Moulded not welded
by Rabbi Yaacov Chaiton
The Tabernacle, G-d's place of rest in this world, was comprised of many holy objects and items - the alters, the menorah (candelabra), the showbread table, the washbasin and more. But if we had to name one object that stood above the rest in its sanctity and prominence, that item would have to be the Holy Ark (the Aron). The Aron housed the Tablets and the original Torah written by Moses. The Aron was kept in a special section of the Tabernacle which could only be accessed by the High Priest on Yom Kippur and it was from above the Aron that G-d spoke to Moses.
The Ark was essentially a golden box with a golden lid. The golden lid had two golden cherubs, each with the face of a child. The Torah tells us that these child-like faces had to be formed out of the very same piece of metal as the lid itself by being hammered out from the two ends of the lid. If these cherubs were made separately and then welded onto the lid, the Ark is invalid. We find another interesting law, unique to the cherubs: Many of the Tabernacle's holy items were made of gold. However, if there was no gold available, these items could be made of silver or even other cheaper metals. There was however one exception - the cherubs. They could be made of nothing but gold.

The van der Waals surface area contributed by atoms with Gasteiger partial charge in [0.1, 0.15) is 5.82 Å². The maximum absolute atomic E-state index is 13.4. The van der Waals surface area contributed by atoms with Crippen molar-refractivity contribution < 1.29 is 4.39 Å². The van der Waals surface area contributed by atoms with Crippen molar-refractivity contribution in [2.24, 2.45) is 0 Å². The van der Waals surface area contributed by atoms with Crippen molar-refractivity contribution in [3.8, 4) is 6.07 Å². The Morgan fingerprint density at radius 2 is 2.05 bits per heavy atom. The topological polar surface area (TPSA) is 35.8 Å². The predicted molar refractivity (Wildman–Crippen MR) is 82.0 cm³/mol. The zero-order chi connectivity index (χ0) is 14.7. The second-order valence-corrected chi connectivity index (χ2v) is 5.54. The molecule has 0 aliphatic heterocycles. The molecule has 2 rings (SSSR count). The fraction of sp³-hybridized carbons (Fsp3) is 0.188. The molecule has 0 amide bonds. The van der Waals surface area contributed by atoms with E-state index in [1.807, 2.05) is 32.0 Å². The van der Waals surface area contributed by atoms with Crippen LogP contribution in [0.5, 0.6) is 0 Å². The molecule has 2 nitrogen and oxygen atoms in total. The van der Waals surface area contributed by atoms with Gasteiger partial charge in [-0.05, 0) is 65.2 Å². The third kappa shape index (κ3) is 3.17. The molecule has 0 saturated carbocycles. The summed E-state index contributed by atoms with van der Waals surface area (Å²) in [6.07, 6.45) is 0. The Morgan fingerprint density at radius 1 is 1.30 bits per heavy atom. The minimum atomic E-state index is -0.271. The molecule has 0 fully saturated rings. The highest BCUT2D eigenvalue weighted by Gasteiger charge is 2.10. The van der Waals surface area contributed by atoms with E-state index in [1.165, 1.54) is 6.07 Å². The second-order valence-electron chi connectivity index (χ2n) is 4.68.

The Tabernacle no longer exists in a physical way, but what it represents is eternal. It wasn't by sheer coincidence that the holiest site in the entire tabernacle, the place from which G-d spoke, was the location of these child-like faces. The Torah is teaching us that our children are the holiest thing that we have. They are our future. They need to be placed on top of the Aron - containing the Torah and tablets - because the duty of Jewish parents is to raise children in a way where their lives are a mere extension of the Torah and the guiding principles of the tablets. Like the cherubs which were formed out of the same piece of gold as the Aron, the Torah wants us to educate our children by moulding their lives out of the Torah itself. To teach our children that their Judaism is not a burden "welded on" to their lives but that their Jewish identity is who they are, it is what really defines them.
To instil this idea into the future generation, there is no place for compromise. For our children -the Holiest of Holies - only the very best education will do. If we need to make cuts let it be on the kind of tables we set, the washbasins and candelabras that we use. But for our children's education - our continuity - there is no room for concession. Only the purest of gold will do.